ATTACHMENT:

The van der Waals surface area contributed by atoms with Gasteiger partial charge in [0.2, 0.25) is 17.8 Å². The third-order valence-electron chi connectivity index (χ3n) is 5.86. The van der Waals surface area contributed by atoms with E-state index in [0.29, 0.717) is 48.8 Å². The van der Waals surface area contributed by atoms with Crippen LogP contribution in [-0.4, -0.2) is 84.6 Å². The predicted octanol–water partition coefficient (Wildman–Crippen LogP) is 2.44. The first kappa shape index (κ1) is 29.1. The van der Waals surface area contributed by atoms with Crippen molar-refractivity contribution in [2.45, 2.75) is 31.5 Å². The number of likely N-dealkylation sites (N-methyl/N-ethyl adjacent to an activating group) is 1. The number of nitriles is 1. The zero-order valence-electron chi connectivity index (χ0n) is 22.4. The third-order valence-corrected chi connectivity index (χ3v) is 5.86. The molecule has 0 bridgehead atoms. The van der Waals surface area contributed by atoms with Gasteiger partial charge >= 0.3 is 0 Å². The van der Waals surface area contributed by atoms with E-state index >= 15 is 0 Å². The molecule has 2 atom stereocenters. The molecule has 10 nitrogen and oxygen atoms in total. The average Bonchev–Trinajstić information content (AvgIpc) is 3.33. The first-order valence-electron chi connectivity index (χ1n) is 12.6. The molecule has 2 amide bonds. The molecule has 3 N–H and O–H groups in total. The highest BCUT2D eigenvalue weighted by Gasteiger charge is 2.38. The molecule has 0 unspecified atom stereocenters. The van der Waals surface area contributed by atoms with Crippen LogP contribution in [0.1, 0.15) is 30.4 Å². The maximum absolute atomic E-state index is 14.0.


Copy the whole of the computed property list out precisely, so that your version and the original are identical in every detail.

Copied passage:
The van der Waals surface area contributed by atoms with Gasteiger partial charge in [0.2, 0.25) is 17.8 Å². The third-order valence-electron chi connectivity index (χ3n) is 5.86. The van der Waals surface area contributed by atoms with E-state index in [0.29, 0.717) is 48.8 Å². The van der Waals surface area contributed by atoms with Crippen LogP contribution in [-0.4, -0.2) is 84.6 Å². The predicted octanol–water partition coefficient (Wildman–Crippen LogP) is 2.44. The first kappa shape index (κ1) is 29.1. The van der Waals surface area contributed by atoms with Crippen molar-refractivity contribution in [2.45, 2.75) is 31.5 Å². The number of likely N-dealkylation sites (N-methyl/N-ethyl adjacent to an activating group) is 1. The number of nitriles is 1. The zero-order valence-electron chi connectivity index (χ0n) is 22.4. The third-order valence-corrected chi connectivity index (χ3v) is 5.86. The molecule has 0 bridgehead atoms. The van der Waals surface area contributed by atoms with Gasteiger partial charge >= 0.3 is 0 Å². The van der Waals surface area contributed by atoms with E-state index >= 15 is 0 Å². The molecule has 2 atom stereocenters. The molecule has 10 nitrogen and oxygen atoms in total. The average Bonchev–Trinajstić information content (AvgIpc) is 3.33. The first-order valence-electron chi connectivity index (χ1n) is 12.6. The molecule has 2 amide bonds. The molecule has 3 N–H and O–H groups in total. The highest BCUT2D eigenvalue weighted by Gasteiger charge is 2.38. The molecule has 0 unspecified atom stereocenters. The van der Waals surface area contributed by atoms with Crippen LogP contribution in [0.1, 0.15) is 30.4 Å². The maximum absolute atomic E-state index is 14.0.